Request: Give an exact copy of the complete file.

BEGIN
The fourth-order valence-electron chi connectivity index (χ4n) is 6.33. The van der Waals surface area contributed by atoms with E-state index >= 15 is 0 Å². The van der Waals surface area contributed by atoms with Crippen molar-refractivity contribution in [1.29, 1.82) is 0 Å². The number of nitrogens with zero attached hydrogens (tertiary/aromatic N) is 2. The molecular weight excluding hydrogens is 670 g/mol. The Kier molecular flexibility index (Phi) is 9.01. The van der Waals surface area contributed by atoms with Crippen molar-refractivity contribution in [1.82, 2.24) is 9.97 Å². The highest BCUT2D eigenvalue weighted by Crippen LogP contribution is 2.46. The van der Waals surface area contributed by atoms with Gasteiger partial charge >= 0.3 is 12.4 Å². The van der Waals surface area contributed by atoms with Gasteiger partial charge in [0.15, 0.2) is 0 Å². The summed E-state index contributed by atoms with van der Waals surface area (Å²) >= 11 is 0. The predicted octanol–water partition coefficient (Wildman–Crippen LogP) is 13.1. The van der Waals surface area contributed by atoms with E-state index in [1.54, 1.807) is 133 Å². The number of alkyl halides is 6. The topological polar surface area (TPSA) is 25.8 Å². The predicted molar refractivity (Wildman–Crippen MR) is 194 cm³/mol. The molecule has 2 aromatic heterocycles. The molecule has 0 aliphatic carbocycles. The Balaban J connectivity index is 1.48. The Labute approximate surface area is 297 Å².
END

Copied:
The fourth-order valence-electron chi connectivity index (χ4n) is 6.33. The van der Waals surface area contributed by atoms with E-state index >= 15 is 0 Å². The van der Waals surface area contributed by atoms with Crippen molar-refractivity contribution in [1.29, 1.82) is 0 Å². The number of nitrogens with zero attached hydrogens (tertiary/aromatic N) is 2. The molecular weight excluding hydrogens is 670 g/mol. The Kier molecular flexibility index (Phi) is 9.01. The van der Waals surface area contributed by atoms with Crippen molar-refractivity contribution in [1.82, 2.24) is 9.97 Å². The highest BCUT2D eigenvalue weighted by Crippen LogP contribution is 2.46. The van der Waals surface area contributed by atoms with Gasteiger partial charge >= 0.3 is 12.4 Å². The van der Waals surface area contributed by atoms with Gasteiger partial charge in [0.15, 0.2) is 0 Å². The summed E-state index contributed by atoms with van der Waals surface area (Å²) >= 11 is 0. The predicted octanol–water partition coefficient (Wildman–Crippen LogP) is 13.1. The van der Waals surface area contributed by atoms with E-state index in [1.54, 1.807) is 133 Å². The number of alkyl halides is 6. The topological polar surface area (TPSA) is 25.8 Å². The predicted molar refractivity (Wildman–Crippen MR) is 194 cm³/mol. The molecule has 2 aromatic heterocycles. The molecule has 0 aliphatic carbocycles. The Balaban J connectivity index is 1.48. The Labute approximate surface area is 297 Å².